Up and downs

November 9th, 2011

I’d joked that if we ended up pretty much where we’d started then he’d better sleep with one eye open. Lest he find himself sharing his bed with a porcupine. The burrowing type. Leaving Longview we’d inadvertently strayed from the Seattle-to-Portland – STP – cycle route. Missing the familiar, if slightly faded, ’STP’ silhouettes spray painted on the highways.

Unperturbed, we’d placed our faith in Google Maps to guide us towards Portland. Soon cursing it as it struggled up an increasingly tough gradient. Zig-zagging on the quiet road soon giving way to pushing. Damp now. Close on a thousand foot of climb.

Plunging descent returning us to better weather. Something, I suggested, that leaving the Van Allen belt would probably account for. Brief stop in a small cafe, as much for respite from the returning rain as lunch, then on towards Portland.

Dreary riding into the city. Cheap motels. One advertised for just twenty bucks. Fast food joints. Grey. Uninspiring. We’d have stopped for coffee but there wasn’t anywhere you’d want to.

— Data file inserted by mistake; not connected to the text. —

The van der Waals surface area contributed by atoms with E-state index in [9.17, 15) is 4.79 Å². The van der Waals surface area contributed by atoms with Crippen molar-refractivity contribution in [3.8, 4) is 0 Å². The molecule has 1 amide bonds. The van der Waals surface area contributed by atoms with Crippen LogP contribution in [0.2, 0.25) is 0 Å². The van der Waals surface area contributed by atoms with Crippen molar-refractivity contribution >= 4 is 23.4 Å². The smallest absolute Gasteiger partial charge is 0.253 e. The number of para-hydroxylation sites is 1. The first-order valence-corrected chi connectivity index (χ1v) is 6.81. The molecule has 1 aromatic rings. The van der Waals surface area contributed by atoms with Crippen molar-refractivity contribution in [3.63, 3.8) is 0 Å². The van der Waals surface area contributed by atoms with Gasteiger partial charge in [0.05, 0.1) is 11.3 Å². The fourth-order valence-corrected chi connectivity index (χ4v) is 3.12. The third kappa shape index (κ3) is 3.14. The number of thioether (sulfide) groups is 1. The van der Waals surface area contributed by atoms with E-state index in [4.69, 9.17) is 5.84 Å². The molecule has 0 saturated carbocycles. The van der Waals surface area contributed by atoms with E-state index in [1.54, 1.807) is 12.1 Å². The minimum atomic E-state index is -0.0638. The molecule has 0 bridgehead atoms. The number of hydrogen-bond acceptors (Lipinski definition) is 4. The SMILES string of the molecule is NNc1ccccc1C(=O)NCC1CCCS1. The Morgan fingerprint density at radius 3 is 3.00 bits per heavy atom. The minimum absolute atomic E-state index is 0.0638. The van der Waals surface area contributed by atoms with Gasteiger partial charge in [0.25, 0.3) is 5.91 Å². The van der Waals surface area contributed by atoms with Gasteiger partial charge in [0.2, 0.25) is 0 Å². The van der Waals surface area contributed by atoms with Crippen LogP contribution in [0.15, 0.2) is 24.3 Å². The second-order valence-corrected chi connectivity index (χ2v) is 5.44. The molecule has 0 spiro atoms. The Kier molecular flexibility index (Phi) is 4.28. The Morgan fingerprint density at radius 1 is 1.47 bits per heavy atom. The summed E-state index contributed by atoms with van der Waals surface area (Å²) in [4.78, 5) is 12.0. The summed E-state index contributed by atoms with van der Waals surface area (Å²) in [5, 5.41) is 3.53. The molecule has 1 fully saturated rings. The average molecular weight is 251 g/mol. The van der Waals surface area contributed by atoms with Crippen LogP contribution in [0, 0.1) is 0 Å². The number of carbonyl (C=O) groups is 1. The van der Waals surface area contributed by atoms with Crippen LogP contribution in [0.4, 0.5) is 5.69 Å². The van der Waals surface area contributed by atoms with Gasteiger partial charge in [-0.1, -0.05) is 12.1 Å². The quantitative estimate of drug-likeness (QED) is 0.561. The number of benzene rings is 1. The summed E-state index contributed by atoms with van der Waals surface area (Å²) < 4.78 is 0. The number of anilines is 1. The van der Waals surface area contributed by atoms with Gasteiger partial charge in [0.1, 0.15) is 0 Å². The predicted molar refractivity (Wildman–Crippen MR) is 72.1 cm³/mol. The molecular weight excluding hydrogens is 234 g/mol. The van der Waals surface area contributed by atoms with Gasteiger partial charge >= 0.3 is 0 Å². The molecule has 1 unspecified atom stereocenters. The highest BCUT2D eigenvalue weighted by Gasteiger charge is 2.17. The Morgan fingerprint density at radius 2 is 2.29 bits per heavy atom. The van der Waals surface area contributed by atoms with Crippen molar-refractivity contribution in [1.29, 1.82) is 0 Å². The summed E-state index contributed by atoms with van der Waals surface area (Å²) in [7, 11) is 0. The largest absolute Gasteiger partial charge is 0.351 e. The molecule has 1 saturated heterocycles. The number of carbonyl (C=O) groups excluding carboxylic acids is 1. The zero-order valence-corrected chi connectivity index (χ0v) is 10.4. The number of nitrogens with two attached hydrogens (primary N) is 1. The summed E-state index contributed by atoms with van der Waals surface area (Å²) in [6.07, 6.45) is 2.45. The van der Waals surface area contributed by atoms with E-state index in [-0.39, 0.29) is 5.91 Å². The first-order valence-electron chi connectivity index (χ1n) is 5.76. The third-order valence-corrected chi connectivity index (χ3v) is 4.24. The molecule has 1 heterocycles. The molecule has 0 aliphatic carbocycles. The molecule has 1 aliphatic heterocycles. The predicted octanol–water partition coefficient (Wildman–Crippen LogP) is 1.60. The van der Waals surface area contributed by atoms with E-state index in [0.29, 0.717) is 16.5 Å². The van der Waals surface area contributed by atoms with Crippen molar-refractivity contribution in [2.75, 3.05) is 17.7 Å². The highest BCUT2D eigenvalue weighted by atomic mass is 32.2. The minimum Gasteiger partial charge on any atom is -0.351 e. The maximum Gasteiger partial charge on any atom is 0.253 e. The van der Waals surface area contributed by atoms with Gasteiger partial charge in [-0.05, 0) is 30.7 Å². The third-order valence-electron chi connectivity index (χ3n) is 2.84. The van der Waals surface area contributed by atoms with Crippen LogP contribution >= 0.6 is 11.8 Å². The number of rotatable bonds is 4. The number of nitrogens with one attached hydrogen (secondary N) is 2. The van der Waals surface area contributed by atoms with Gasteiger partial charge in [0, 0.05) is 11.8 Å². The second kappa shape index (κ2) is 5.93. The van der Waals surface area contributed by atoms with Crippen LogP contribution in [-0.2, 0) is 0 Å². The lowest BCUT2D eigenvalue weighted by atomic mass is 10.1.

Longview laments

November 8th, 2011

I’d nodded off for a while. Lying on the bed. Second day back on the road, ninety miles or so. Steady riding, a few climbs. One described by the ’Seattle-to-Portland’ cycle route guide as a right of passage. Neither Giles or I thought it so. Bit of a pull, low gears, but hardly character building.

A simple motel room in Longview. A very forgettable town, long strip of fast food joints. Wendy’s for dinner, a short stroll across the parking lot. Next morning breakfast in McDonalds. I’d slept well.



South Park

November 7th, 2011


The real South Park. Just south of West Seattle..



Headmark south

November 7th, 2011


"Janet Harding Miss Washington 2008" said the sign, greeting us on our arrival into Yelm. I doubted she lived there anymore. Probably off finishing her PhD or promoting world peace. But certain she’d left.

Giles and I had reached there at dusk, sixty or so miles south of West Seattle. Following the route of the annual Seattle to Portland cycle ride – the "STP". Progress had been slow at first, picking our way out of the suburbs. Picking up later as we’d hit the West Valley Highway.

The occasional glimpse en route of Mount Rainier, over fourteen thousand feet of active volcano. Our headmark south. Frequent signs informing you of the evacuation route in case of eruption.

We’d a smart motel room for the night. I’d suggested we look out for well-kept hanging baskets, a pretty reliable indicator that the place was loved. It’d be decent. But in Yelm there wasn’t any choice, or at least we didn’t find any. A few pot plants outside.



Not the time to pay

November 6th, 2011